Online from: 1899
Subject Area: Industry and Public Sector Management
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|Title:||Food fraud – a current issue but an old problem|
|Author(s):||Peter Shears, (School of Law and Social Science, University of Plymouth, Plymouth, UK)|
|Citation:||Peter Shears, (2010) "Food fraud – a current issue but an old problem", British Food Journal, Vol. 112 Iss: 2, pp.198 - 213|
|Keywords:||Food products, Fraud, History|
|Article type:||General review|
|DOI:||10.1108/00070701011018879 (Permanent URL)|
|Publisher:||Emerald Group Publishing Limited|
Purpose – The purpose of this paper is to address the topic of food fraud which has been so widely and variously reported over recent months and years. Its purposes are to set current experience into an historical context and to illustrate the tension between the science of deception and the science of detection.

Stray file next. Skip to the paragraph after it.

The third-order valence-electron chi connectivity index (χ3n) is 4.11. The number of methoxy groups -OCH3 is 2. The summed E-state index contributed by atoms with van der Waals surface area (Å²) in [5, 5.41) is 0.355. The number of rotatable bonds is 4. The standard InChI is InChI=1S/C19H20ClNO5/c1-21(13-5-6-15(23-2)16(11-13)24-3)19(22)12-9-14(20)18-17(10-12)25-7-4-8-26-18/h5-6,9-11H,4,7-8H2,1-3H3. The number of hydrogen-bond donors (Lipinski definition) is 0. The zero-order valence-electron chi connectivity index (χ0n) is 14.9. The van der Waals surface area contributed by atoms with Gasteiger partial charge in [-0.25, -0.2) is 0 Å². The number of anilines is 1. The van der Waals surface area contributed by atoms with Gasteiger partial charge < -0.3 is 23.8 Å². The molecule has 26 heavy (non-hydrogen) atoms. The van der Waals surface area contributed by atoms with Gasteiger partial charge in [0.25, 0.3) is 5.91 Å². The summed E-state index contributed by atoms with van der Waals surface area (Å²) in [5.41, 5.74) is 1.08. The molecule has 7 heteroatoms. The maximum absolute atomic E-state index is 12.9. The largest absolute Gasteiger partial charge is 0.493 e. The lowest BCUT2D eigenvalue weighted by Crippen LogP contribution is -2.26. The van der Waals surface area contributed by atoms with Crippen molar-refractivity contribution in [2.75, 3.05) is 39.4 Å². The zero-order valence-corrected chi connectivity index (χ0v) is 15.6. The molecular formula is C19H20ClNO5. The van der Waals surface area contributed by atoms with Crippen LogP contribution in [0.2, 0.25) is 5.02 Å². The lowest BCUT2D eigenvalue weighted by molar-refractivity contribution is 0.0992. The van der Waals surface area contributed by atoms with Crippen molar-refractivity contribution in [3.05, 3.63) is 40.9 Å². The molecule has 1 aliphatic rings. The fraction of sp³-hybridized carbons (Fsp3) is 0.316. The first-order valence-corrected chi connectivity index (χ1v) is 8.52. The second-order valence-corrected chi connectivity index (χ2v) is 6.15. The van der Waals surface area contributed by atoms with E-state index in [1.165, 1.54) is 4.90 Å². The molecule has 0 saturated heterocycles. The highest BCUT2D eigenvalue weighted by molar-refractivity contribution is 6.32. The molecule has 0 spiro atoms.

Design/methodology/approach – This is a desk study of published literature and historical documentation, together with interviews with those professionally concerned with detection and enforcement.
Findings – The piece concludes that with all the scientific developments and analytical techniques that seem so mind-bendingly sophisticated, there remains the basic problem of a lack of resources.
Practical implications – It is asserted that more is owed to the memories and the reputations of those who pioneered the effort to combat food fraud. Without a considerable increase in the resources made available for the appliance of the science currently available and that being developed, the battle will never be fully engaged, yet alone won.
Originality/value – This review is unique in that it seeks to take a long view of current concern, and even scandal, showing that the situation is not new and lessons should have been learned from past experience.
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